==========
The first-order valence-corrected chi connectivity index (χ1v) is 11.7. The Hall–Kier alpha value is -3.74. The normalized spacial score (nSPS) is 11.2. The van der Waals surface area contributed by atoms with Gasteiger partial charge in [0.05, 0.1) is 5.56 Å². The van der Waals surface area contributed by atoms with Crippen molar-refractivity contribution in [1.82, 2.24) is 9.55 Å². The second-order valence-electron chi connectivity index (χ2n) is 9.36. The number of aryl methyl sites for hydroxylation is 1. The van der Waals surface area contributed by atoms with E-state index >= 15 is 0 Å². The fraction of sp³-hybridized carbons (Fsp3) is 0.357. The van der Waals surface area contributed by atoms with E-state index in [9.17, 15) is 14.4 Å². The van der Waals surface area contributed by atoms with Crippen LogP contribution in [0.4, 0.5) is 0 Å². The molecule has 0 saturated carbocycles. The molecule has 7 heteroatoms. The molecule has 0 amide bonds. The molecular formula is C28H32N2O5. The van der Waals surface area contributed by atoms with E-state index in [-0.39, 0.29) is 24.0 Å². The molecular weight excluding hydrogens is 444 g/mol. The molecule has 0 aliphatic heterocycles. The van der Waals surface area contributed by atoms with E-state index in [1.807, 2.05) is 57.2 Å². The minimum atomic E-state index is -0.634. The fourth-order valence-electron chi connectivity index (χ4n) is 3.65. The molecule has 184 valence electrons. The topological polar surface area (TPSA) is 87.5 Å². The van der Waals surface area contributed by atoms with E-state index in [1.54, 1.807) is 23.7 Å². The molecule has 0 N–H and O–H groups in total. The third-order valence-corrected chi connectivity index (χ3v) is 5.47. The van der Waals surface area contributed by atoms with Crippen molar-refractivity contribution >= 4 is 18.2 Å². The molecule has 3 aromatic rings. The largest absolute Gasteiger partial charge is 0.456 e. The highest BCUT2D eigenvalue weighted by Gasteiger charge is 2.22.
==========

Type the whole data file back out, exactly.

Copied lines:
The first-order valence-corrected chi connectivity index (χ1v) is 11.7. The Hall–Kier alpha value is -3.74. The normalized spacial score (nSPS) is 11.2. The van der Waals surface area contributed by atoms with Gasteiger partial charge in [0.05, 0.1) is 5.56 Å². The van der Waals surface area contributed by atoms with Crippen molar-refractivity contribution in [1.82, 2.24) is 9.55 Å². The second-order valence-electron chi connectivity index (χ2n) is 9.36. The number of aryl methyl sites for hydroxylation is 1. The van der Waals surface area contributed by atoms with E-state index >= 15 is 0 Å². The fraction of sp³-hybridized carbons (Fsp3) is 0.357. The van der Waals surface area contributed by atoms with E-state index in [9.17, 15) is 14.4 Å². The van der Waals surface area contributed by atoms with Crippen LogP contribution in [0.4, 0.5) is 0 Å². The molecule has 0 saturated carbocycles. The molecule has 7 heteroatoms. The molecule has 0 amide bonds. The molecular formula is C28H32N2O5. The van der Waals surface area contributed by atoms with E-state index in [-0.39, 0.29) is 24.0 Å². The molecular weight excluding hydrogens is 444 g/mol. The molecule has 0 aliphatic heterocycles. The van der Waals surface area contributed by atoms with E-state index in [1.807, 2.05) is 57.2 Å². The minimum atomic E-state index is -0.634. The fourth-order valence-electron chi connectivity index (χ4n) is 3.65. The molecule has 184 valence electrons. The topological polar surface area (TPSA) is 87.5 Å². The van der Waals surface area contributed by atoms with E-state index in [1.54, 1.807) is 23.7 Å². The molecule has 0 N–H and O–H groups in total. The third-order valence-corrected chi connectivity index (χ3v) is 5.47. The van der Waals surface area contributed by atoms with Crippen molar-refractivity contribution >= 4 is 18.2 Å². The molecule has 3 aromatic rings. The largest absolute Gasteiger partial charge is 0.456 e. The highest BCUT2D eigenvalue weighted by Gasteiger charge is 2.22.